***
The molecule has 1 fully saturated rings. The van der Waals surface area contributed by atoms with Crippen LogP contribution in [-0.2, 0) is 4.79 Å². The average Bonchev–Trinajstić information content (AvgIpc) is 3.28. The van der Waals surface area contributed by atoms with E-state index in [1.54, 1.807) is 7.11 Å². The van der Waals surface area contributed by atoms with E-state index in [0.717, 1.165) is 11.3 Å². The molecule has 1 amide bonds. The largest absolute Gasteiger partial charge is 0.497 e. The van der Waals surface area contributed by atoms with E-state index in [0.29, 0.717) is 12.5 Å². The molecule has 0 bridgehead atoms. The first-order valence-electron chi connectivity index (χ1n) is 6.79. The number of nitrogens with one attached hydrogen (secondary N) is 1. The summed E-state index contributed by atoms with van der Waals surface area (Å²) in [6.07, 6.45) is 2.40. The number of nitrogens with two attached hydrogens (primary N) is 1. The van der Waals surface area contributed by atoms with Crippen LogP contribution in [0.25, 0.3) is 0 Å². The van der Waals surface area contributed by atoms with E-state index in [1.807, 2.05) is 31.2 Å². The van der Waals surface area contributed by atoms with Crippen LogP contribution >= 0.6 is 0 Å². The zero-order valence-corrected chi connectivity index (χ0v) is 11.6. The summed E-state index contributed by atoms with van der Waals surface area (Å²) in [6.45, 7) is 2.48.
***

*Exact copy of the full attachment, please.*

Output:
The molecule has 1 fully saturated rings. The van der Waals surface area contributed by atoms with Crippen LogP contribution in [-0.2, 0) is 4.79 Å². The average Bonchev–Trinajstić information content (AvgIpc) is 3.28. The van der Waals surface area contributed by atoms with E-state index in [1.54, 1.807) is 7.11 Å². The van der Waals surface area contributed by atoms with E-state index in [0.717, 1.165) is 11.3 Å². The molecule has 1 amide bonds. The largest absolute Gasteiger partial charge is 0.497 e. The van der Waals surface area contributed by atoms with E-state index in [0.29, 0.717) is 12.5 Å². The molecule has 0 bridgehead atoms. The first-order valence-electron chi connectivity index (χ1n) is 6.79. The number of nitrogens with one attached hydrogen (secondary N) is 1. The summed E-state index contributed by atoms with van der Waals surface area (Å²) in [6.07, 6.45) is 2.40. The number of nitrogens with two attached hydrogens (primary N) is 1. The van der Waals surface area contributed by atoms with Crippen LogP contribution in [0.25, 0.3) is 0 Å². The van der Waals surface area contributed by atoms with E-state index in [1.807, 2.05) is 31.2 Å². The van der Waals surface area contributed by atoms with Crippen LogP contribution >= 0.6 is 0 Å². The zero-order valence-corrected chi connectivity index (χ0v) is 11.6. The summed E-state index contributed by atoms with van der Waals surface area (Å²) in [6.45, 7) is 2.48.